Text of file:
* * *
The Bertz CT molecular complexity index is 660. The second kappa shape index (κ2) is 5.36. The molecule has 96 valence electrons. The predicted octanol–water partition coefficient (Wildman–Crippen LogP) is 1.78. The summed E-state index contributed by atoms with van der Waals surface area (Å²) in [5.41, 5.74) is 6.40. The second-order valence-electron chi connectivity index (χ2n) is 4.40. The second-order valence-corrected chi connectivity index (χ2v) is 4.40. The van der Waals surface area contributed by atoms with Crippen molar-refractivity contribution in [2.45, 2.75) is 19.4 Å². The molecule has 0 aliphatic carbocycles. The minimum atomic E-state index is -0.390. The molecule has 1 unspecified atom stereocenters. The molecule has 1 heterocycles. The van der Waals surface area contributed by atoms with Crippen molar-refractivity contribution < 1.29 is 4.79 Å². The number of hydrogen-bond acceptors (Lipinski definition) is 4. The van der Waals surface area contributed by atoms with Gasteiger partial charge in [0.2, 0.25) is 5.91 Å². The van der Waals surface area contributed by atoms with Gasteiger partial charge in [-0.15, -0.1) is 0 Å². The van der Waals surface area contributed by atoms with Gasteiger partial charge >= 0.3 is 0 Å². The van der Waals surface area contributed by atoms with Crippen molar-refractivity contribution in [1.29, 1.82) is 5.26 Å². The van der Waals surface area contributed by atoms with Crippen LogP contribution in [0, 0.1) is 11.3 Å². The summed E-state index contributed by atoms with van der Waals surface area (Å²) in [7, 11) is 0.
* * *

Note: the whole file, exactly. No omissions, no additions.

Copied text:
The Bertz CT molecular complexity index is 660. The second kappa shape index (κ2) is 5.36. The molecule has 96 valence electrons. The predicted octanol–water partition coefficient (Wildman–Crippen LogP) is 1.78. The summed E-state index contributed by atoms with van der Waals surface area (Å²) in [5.41, 5.74) is 6.40. The second-order valence-electron chi connectivity index (χ2n) is 4.40. The second-order valence-corrected chi connectivity index (χ2v) is 4.40. The van der Waals surface area contributed by atoms with Crippen molar-refractivity contribution in [2.45, 2.75) is 19.4 Å². The molecule has 0 aliphatic carbocycles. The minimum atomic E-state index is -0.390. The molecule has 1 unspecified atom stereocenters. The molecule has 1 heterocycles. The van der Waals surface area contributed by atoms with Crippen molar-refractivity contribution < 1.29 is 4.79 Å². The number of hydrogen-bond acceptors (Lipinski definition) is 4. The van der Waals surface area contributed by atoms with Gasteiger partial charge in [0.2, 0.25) is 5.91 Å². The van der Waals surface area contributed by atoms with Gasteiger partial charge in [-0.15, -0.1) is 0 Å². The van der Waals surface area contributed by atoms with Gasteiger partial charge >= 0.3 is 0 Å². The van der Waals surface area contributed by atoms with Crippen molar-refractivity contribution in [1.29, 1.82) is 5.26 Å². The van der Waals surface area contributed by atoms with Crippen LogP contribution in [0, 0.1) is 11.3 Å². The summed E-state index contributed by atoms with van der Waals surface area (Å²) in [7, 11) is 0.